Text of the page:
There is no quality we can exhibit that speaks of God more than forgiveness. It is so rare and difficult that others take note when they see its reality. Anger, bitterness, and gossip often rule our relationships and marriages and decrease our witness to others. Many believers claim to have forgiven but their actions speak louder than their words and suggest otherwise.
Scripture clearly calls us to forgive as God forgives us (Matt. 6:12; Col. 3:12, 13; Eph. 4:30-32), but it’s not quite as easy as following a 1-2-3 outline, is it?
Have you ever struggled to forgive? How is it possible for us to forgive, especially when the offenders continue to be in our lives or we live with the consequences of the offense day after day?
My own experience has taught me how completely impossible it is without God’s work in our hearts and lives. We need his power and his love pouring through us if we are to forgive as he does—completely forgiving those who don’t deserve it.
One hindrance to forgiveness is the misunderstanding that forgiveness suggests that there wasn’t a wrong. Actually the opposite is true. If there is no offense, there is no debt to forgive. Forgiveness is the release of a debt. When we offend, hurt, and sin against others, we owe them something for the injury. When we forgive, we release it, giving them and the situation to God.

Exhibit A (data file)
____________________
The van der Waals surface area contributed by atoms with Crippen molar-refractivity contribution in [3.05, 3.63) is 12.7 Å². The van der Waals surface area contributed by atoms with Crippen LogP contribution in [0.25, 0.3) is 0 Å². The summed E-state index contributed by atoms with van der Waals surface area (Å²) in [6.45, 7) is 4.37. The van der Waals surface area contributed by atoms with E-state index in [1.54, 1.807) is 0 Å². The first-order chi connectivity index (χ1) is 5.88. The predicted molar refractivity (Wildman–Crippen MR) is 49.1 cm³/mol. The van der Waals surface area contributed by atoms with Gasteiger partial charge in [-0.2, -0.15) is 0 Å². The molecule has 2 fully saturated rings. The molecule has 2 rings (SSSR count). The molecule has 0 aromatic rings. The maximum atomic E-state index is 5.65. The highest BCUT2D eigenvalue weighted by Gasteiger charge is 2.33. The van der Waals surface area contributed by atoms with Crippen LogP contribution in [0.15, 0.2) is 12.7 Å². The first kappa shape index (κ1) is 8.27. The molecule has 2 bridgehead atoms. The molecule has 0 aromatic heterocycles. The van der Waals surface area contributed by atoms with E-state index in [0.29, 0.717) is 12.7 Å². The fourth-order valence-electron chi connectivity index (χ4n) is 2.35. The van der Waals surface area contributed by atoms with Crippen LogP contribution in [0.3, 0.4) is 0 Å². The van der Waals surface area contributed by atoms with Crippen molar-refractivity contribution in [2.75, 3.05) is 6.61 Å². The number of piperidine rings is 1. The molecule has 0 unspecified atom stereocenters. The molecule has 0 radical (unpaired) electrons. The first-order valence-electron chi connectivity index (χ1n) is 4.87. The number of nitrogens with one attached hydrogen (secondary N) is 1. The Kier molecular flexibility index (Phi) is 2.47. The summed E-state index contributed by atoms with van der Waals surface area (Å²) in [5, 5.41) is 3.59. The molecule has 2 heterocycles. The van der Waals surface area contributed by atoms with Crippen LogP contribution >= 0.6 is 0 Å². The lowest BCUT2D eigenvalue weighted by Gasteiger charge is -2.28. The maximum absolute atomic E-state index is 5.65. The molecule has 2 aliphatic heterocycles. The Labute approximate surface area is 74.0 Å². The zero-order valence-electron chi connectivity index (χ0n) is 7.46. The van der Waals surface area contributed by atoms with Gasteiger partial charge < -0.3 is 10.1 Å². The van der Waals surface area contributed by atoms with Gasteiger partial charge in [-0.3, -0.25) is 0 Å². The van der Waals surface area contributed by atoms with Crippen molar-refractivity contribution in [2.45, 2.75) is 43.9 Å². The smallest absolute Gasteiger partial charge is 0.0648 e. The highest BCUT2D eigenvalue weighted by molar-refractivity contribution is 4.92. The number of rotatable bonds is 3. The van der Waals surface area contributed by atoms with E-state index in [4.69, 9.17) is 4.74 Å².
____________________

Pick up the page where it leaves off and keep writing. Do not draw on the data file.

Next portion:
But that again isn’t quite as simple as it sounds when I hear teaching on it.
Years ago I was slandered and dealt with a lot of hurt and anger. I was teaching the Bible; I knew that I had to forgive, but it seemed impossible. My mind continually focused on fact that my name had been ruined with other people. I ended up feeling a lot of guilt over my inability to forgive. Perhaps you have felt the same way.
Now I know that rerunning the offense in my mind over and over was a big part of the problem. If that is what you are doing, ask God for help, replace the thoughts with scriptures that express faith and trust in God and his sovereignty (write down some favorites and read them repeatedly), and give him the people and the problem—over and over, day after day, minute by minute if necessary. Keep releasing the debt before God, acknowledging your inability to do it alone. In time the offense will begin to fade, your feelings will begin to change, and you will realize that you have forgiven your offender.
I am not a counselor or a psychologist; such people may provide other practical ways to forgive when it’s a struggle. All I can share is what I learned through my own tough time, from one struggler to another.
I would love to hear your story of struggling to forgive. It may help others move forward.